William Shakespeare

(26 April 1564 - 23 April 1616 / Warwickshire)

Sonnets Xii - Poem by William Shakespeare

HOW like a Winter hath my absence been
From thee, the pleasure of the fleeting year!
What freezings have I felt, what dark days seen,
What old December's bareness everywhere!
And yet this time removed was summer's time;
The teeming Autumn, big with rich increase,
Bearing the wanton burden of the prime
Like widow'd wombs after their Lord's decease:
Yet this abundant issue seem'd to me
But hope of orphans and unfather'd fruit;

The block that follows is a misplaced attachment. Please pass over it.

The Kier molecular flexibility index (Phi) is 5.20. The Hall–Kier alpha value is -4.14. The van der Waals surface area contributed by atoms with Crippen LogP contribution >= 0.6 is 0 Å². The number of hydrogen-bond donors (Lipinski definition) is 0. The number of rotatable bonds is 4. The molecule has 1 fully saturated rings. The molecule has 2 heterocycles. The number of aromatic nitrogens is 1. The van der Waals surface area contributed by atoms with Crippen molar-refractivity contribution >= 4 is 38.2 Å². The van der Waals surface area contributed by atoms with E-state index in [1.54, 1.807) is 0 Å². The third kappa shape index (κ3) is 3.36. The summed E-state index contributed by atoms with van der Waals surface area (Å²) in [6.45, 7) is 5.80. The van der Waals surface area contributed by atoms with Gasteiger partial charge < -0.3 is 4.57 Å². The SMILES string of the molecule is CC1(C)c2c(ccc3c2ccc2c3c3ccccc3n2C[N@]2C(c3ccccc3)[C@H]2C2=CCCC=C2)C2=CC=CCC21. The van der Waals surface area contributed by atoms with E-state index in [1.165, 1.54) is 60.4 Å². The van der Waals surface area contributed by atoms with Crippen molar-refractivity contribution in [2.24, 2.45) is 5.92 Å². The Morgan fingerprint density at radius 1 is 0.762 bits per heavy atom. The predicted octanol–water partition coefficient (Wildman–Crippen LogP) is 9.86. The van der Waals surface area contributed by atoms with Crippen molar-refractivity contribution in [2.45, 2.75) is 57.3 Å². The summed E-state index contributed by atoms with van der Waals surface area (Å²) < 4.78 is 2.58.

For Summer and his pleasures wait on thee,
And, thou away, the very birds are mute:
   Or if they sing, 'tis with so dull a cheer
   That leaves look pale, dreading the Winter 's near.


Comments about Sonnets Xii by William Shakespeare

  • Rookie - 178 Points Brian Jani (4/26/2014 4:13:00 PM)

    Awesome I like this poem, check mine out  (Report) Reply

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Read poems about / on: winter, summer, autumn, hope, dark, time



Poem Submitted: Saturday, January 4, 2003



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